The Not-So Itsy Bitsy Spider Bite
One week ago I woke up to what appeared to be a bug bite on the back of my right rib cage, just out of sight and line of vision. In Florida bug bites are a common occurrence, and so I assumed the same thing happened in California. I made note of the bite, took a picture, and then chalked it up to being no big deal. The very next morning, the red spot appeared swollen and still irritated. Again, I didn’t think too much of it because I’ve suffered many mosquito bites, among other strange unexplainable markings that have had similar reactions. And never have I needed medical attention for such bites. So I took another picture, asked Cory to keep an eye on it and check it every couple hours. According to his examination, the swelling appeared to be disappearing as the day progressed and the bite seemed to be improving.
By Day 5 I stopped inquiring about the bite completely. Based on the descriptions overheard the wound seemed well on its way to being healed, and the only reminders left were three little marks (which I assumed were teeth/fang marks). I thought about what type of creature could have possibly bit me, and scared myself silly with all kinds of questions and scenarios. Was it a spider? Ugh. I hate spiders. When did it happen? Was it while I was sleeping? Is the insect still in my bed (I immediately washed the sheets after day 1)? It was when I started picturing images of baby spiders running out of an open wound that I eventually forced myself to stop thinking such thoughts. Not only was I grossing myself out but, I had to remind myself it was a problem that couldn’t be helped. The bite happened. And now my disgusting imagery and me needed to move forward.
And then I woke up on Day 7.
Over night, somehow, the bite marks grew from three reddish dots to something quite frightful. Among a quarter-sized area that looked black and bluish, like a bruise, the three dots were now black and much larger than ever before. Around the bite, my skin once again was red and swollen, as if begging for medical attention. So I decided it was time to seek expertise, even though I dread going to doctors and ERs and clinics. The vision of birthing baby spiders was more unbearable than my want to not see a doctor.
Thirty minutes later I was in a pristine waiting room at a walk-in clinic in Beverly Hills (considering I live downtown and two blocks from skid row, the thought of a downtown walk-in clinic was a little disconcerting for someone who is mildly germophobic). Thankfully, there was no waiting period and I was scooted right into a large examining room. Upon being asked why I was there, I showed the nurse pictures I had taken of the bite. And then lifted my shirt for a live showing.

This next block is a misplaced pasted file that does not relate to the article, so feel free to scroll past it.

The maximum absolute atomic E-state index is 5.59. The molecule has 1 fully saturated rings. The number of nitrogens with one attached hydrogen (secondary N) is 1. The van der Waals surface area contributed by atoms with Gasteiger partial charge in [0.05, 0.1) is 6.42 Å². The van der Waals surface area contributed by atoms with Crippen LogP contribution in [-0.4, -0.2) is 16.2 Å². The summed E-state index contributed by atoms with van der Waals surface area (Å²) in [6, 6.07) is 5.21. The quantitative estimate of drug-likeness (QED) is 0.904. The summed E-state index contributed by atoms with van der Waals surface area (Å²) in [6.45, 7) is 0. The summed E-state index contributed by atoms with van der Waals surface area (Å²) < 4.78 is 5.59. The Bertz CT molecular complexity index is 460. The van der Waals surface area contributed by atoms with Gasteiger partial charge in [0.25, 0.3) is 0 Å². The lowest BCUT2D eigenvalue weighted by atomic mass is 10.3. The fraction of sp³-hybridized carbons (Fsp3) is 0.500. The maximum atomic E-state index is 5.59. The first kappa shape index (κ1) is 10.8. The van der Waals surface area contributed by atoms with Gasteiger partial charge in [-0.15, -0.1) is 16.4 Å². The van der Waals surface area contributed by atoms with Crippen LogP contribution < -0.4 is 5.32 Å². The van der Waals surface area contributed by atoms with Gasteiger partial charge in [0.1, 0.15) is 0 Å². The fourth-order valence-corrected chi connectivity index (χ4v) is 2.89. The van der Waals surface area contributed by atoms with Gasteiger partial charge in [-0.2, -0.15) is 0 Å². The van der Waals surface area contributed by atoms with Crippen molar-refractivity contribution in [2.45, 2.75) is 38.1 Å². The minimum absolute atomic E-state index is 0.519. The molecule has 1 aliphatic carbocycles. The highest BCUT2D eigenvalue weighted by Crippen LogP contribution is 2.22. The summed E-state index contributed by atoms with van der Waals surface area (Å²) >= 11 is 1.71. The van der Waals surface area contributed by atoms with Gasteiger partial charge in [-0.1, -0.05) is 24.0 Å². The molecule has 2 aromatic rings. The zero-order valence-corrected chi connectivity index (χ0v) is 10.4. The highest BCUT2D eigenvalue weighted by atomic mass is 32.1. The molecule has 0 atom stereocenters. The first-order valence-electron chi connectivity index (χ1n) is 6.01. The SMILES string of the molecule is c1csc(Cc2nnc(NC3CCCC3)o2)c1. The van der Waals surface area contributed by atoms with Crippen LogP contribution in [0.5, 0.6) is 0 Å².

“Oh my god,” said the nurse. When a medical professional refers to a higher power during an examination it’s usually not a good sign of things to come. She might as well said, “You’re filthy and disgusting.” Because that’s exactly how I felt at the moment.
“Does it hurt?” the nurse asked. It didn’t. The wound was just under the imaginary line across my chest where I stop feeling topically due to being paralyzed. So there was that. The creature was nice enough to do me this favor, and not bite my face.
While I sat there feeling like a science experiment gone rogue, the nurse eventually pulled a peer into the room to aid in describing the site. Again, comments of awe and many ‘ooohhs’ started rolling from each of their tongues. I wanted to say, “Okay, enough, I get it. It’s gross. That’s why I’m here. Now fix me.” But instead I sat there smiling while they both examined me with a wrinkled brow, frowning.
“I’m Dr. Mike,” the clinic doctor said, introducing him self and offering his hand for a shake. He must not know how disgusting I am, I thought. I pulled out my iPhone and showed him the documentation from Day 1, Day 2 and then Day 7. He pulled up my shirt, took a look, and then quietly said, “Wow.” He took my phone from me and started pointing to the latest picture, explaining what all the colors of red, brown and blue meant. “I see this quite often with spider bites,” he began. “Spider’s fangs are covered with all kinds of bacteria and when they sink their teeth into your skin, they can spread infection to your skin and blood.” Later he’d tell me specifically he thought the spider that bit me was a brown recluse.
All I could think about during his diagnosis was “Gross. When did I encounter a brown recluse? And where?” The thought of a spider violating my body, and crawling all around me literally made me physically shake. Even worse, I thought. What if that fucker is still in my wheelchair somewhere?
In regards to treatment, Dr. Mike gave me an injection of antibiotics and a prescription for three other antibiotics, two oral and one topical cream. He also asked I come back the next day for another antibiotic shot. Upon that visit, he asked I return again the following morning. And now this has become a routine I must follow, just to save my skin, which he promises will scar deeply.
Fucking spiders. Ugh. I am celebrating the day off from the doctor’s office tomorrow, although I do have to return on Friday for another examination and shot of antibiotics. Hopefully it’ll all be well by then and I can part ways with Dr. Mike (although I love him as a doctor and will be back if necessary). I’m still having nightmares about thousands of baby spiders. And I’m still trying to wrap my head around this whole ordeal. A fucking brown recluse spider bit me? Really? I don’t even camp. Who knew something so small could cause such harm (google-image search brown recluse spider bites if you want to vomit, I nearly did).